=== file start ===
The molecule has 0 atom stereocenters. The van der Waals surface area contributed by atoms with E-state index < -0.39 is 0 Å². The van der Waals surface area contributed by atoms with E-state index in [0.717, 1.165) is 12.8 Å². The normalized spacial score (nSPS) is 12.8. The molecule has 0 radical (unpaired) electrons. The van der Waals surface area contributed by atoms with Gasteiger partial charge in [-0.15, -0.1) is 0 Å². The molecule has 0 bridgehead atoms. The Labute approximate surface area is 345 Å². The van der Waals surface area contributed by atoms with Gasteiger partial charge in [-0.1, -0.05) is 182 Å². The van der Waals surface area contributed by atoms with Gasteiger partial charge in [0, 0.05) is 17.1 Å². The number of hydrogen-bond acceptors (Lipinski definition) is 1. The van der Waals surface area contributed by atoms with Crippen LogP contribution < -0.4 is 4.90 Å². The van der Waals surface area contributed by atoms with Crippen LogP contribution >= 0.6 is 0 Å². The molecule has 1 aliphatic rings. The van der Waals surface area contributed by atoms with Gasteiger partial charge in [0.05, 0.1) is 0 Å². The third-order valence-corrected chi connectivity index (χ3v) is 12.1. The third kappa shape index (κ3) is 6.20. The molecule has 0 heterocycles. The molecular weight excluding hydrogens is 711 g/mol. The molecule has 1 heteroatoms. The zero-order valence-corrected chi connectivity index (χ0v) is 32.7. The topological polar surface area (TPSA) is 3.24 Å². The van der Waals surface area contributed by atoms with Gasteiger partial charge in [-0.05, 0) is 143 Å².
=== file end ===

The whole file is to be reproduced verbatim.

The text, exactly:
The molecule has 0 atom stereocenters. The van der Waals surface area contributed by atoms with E-state index < -0.39 is 0 Å². The van der Waals surface area contributed by atoms with E-state index in [0.717, 1.165) is 12.8 Å². The normalized spacial score (nSPS) is 12.8. The molecule has 0 radical (unpaired) electrons. The van der Waals surface area contributed by atoms with Gasteiger partial charge in [-0.15, -0.1) is 0 Å². The molecule has 0 bridgehead atoms. The Labute approximate surface area is 345 Å². The van der Waals surface area contributed by atoms with Gasteiger partial charge in [-0.1, -0.05) is 182 Å². The van der Waals surface area contributed by atoms with Gasteiger partial charge in [0, 0.05) is 17.1 Å². The number of hydrogen-bond acceptors (Lipinski definition) is 1. The van der Waals surface area contributed by atoms with Crippen LogP contribution < -0.4 is 4.90 Å². The van der Waals surface area contributed by atoms with Crippen LogP contribution >= 0.6 is 0 Å². The molecule has 1 aliphatic rings. The van der Waals surface area contributed by atoms with Gasteiger partial charge in [0.05, 0.1) is 0 Å². The third-order valence-corrected chi connectivity index (χ3v) is 12.1. The third kappa shape index (κ3) is 6.20. The molecule has 0 heterocycles. The molecular weight excluding hydrogens is 711 g/mol. The molecule has 1 heteroatoms. The zero-order valence-corrected chi connectivity index (χ0v) is 32.7. The topological polar surface area (TPSA) is 3.24 Å². The van der Waals surface area contributed by atoms with Gasteiger partial charge in [-0.05, 0) is 143 Å².